A man searching for a balanced life has many stories.
Originally posted at Vertical Fusion:
As a Boy, I was Bullied; as a Man, I Choose to Pole Dance
By Kenneth Kao.
I was drawn to pole dancing because it was absolutely inspiring. The strength, grace, and beauty of the discipline had something about it that mesmerized me. However, as much as I wanted to try it, I was equally terrified because it meant facing my deepest fears.
I went to a private Christian school growing up–meaning that parents sent troubled kids there as a last resort. I wasn’t a trouble child, myself. But as one of two Asian kids in the entire school, the tiniest student in my class, bullies were just a part of my every day.
Now, I’m a doctor, an author, an athlete and a husband. I’ve been a community leader and a counselor, even a musician. Everyone seems to respect me.
But no one knows me.
They don’t know “corner Ken,” who watches inside, hiding behind a smile. Ken, who judges because he’s afraid of being judged. Ken, who doesn’t become vulnerable because it’s easier being an authority than someone’s friend.
See, I’m emotionally disconnected. I don’t listen to music because I don’t feel music. Social dancing is the equivalent to spasming wildly and not being slugged for dry humping a random person. Even drinking is merely losing control, appearing to fit in while actually accomplishing nothing.
I can’t “go with the flow” outside logic and flowcharts. I don’t see beauty as much as intriguing elements.
Trusting your gut is asking to be wrong.
But pole has forced me to step out in the open and see things differently. My opinions are changing; my world is changing. In the short time I’ve been pole dancing, I know of three people who have “unfriended” me because of it. I have blocked several others because of words said. I’ve shared photos of what I consider to be great accomplishments, only to be met with judgments about my appearance and my body–from friends and strangers alike. It has hurt and angered me. Yet, no matter how it makes me feel, or rather, because of how it makes me feel, I’ll keep sharing. I asked for this.
Because I’m afraid of judgment, of rumor and gossip. I’m afraid of being bullied again.
I must face this. These fears have lingered in me for too long. Though I’ve learned to disguise it very well, and though I’m a growing expert at appearing confident, comfortable, and social–beneath my disguise lies my deepest fear and shame…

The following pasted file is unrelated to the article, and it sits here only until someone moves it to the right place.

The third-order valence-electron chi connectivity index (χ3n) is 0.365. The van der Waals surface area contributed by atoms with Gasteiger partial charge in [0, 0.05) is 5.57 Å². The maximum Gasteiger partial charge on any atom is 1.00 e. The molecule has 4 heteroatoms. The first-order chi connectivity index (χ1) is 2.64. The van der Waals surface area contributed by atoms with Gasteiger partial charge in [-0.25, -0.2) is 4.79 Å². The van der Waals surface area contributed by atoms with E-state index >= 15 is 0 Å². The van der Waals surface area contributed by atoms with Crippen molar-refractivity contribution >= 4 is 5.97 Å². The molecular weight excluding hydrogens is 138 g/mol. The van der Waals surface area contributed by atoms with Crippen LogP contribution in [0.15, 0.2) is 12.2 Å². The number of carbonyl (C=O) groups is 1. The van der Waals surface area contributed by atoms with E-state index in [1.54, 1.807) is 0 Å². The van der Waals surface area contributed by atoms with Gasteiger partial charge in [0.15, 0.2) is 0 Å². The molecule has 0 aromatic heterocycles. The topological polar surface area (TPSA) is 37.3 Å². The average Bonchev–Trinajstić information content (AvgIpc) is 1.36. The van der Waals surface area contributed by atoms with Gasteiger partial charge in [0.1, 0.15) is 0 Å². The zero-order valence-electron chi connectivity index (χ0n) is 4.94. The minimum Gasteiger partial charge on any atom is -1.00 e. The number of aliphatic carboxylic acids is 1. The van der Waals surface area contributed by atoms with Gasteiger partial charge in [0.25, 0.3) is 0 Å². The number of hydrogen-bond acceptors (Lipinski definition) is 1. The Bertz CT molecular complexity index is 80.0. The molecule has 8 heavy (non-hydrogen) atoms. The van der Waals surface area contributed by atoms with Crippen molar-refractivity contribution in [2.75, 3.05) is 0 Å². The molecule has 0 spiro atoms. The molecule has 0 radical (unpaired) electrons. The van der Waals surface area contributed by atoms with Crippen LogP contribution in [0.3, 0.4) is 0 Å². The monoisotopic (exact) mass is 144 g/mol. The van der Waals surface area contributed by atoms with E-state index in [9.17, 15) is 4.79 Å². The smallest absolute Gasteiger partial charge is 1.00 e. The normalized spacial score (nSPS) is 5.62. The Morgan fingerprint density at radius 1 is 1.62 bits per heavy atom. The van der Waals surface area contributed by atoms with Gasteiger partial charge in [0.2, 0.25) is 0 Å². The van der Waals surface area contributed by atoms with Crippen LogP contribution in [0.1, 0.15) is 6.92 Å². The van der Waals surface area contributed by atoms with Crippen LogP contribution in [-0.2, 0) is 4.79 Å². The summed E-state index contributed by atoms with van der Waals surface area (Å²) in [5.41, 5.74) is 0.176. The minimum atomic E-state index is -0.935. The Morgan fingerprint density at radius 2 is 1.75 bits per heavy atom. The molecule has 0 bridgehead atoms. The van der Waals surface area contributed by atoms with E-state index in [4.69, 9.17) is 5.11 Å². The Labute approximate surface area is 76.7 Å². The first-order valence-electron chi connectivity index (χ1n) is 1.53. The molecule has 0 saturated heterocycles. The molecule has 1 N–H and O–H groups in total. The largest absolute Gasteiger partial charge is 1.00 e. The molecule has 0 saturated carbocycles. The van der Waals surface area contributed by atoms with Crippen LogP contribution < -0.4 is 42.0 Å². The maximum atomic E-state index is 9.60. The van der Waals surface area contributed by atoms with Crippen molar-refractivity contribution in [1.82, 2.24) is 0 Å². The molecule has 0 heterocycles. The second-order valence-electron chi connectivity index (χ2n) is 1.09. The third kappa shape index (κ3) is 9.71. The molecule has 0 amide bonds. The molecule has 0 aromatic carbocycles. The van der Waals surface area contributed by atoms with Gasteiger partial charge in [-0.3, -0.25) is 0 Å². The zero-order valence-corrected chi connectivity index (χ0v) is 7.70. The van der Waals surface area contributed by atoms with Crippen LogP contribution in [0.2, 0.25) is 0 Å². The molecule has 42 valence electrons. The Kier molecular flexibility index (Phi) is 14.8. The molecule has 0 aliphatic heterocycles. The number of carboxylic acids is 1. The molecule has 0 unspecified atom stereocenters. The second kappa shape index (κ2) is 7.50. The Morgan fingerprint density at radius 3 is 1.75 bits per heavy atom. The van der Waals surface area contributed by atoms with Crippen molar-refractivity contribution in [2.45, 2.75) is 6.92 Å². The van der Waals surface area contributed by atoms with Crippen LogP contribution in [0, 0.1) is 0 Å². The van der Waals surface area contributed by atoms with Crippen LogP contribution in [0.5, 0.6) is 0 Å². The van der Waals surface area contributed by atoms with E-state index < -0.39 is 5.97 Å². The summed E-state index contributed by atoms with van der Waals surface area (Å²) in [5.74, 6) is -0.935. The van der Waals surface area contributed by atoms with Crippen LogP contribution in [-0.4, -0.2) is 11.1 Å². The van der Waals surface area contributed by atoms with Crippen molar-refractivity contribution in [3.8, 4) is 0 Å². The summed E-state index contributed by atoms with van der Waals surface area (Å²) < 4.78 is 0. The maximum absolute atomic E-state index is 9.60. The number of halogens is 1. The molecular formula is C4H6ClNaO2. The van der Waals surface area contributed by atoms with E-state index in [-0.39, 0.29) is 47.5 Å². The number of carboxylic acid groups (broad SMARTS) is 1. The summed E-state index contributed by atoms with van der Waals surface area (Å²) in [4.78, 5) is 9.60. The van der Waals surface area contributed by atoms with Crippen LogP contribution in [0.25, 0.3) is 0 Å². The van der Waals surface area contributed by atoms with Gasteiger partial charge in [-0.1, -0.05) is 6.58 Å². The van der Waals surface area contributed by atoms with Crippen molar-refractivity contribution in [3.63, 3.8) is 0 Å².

I am most afraid of girls, because girls are evil. Of all the bullying I faced as a child, it wasn’t being chased or being made fun of or getting into fights that scarred me most. It was one, emotional moment:
I was maybe 9-years-old, and I fell for this girl, Andrea, who wore pink-rimmed glasses, who let me borrow her pencils, and who actually smiled at me when no one else (but the teacher) did.
At a school play rehearsal during the “We Like Sheep” song, while holding hands through black socks that went all the way up to our armpits, I summoned my courage, leaned over, and told her that I liked her.
She smiled at me, like she always did.
Except… Somehow, after school, all the girls knew about it. They, Andrea included, chased me around the school, laughing and teasing me until I slipped in some snow outside the school entrance. They surrounded me and pelted me with snowballs until I was blabbering denials–No, I hadn’t said I liked Andrea!—-until I wished I hadn’t said it, that I hadn’t even felt it. Until they became bored and left me there, crumpled and humiliated and crying in the snow.
Of all my memories of being bullied, pranked, and publicly mocked–that moment sticks with me most. I’d really cared about Andrea.
Keeping women at distance is my specialty to the point of being an unconquerable habit, and not associating with them has clearly left me emotionally stunted. My wife, the exception, is not the typical girl at all, and she is every reason why I’ve come as far as I have. But I still see my lost development clearly through the years–in my writing… How do you write about girls if you’ve spent your life escaping them?
So, with my wife’s permission–nay, her encouragement–I’ve taken one of my greatest deterrents (girls) and something immensely cool (pole), to create the most scary-awesome concoction of my life.
It’s become one of the best decisions of my life.
Besides how freaking incredible pole dancing is, I am learning so much about women. Pole dancing has helped me better understand women because all women deal with judgment daily: Their appearance. Their self-confidence. Their fears are put before the world every time they walk outside.
And by me pole dancing, instead of judging, I have asked the world to judge me.
I’ve recently overcome my first public performance only six months into pole dancing. It was the most frightening thing I’ve ever done. I stood, pretty much in underwear-level cover before an entire audience, and then I danced. I invited strangers to decide what they thought of me. I didn’t want my friends there; I didn’t want lots of support because–I wanted to face the fear raw. By performing, I stripped away my conservative upbringing, made vulnerable my reputation, and danced for myself.
–I faced those girls throwing snowballs at me while I huddled against the wall and denied everything.
But I want to keep growing. I want to keep understanding. I’m not even close to done.
This is the video of my first performance. I’m putting it out there. I’m making it public. I’m re-posting this and the video on blogs, on Facebook, on YouTube. And then I’m going to wait.
To be judged, and to be okay with it.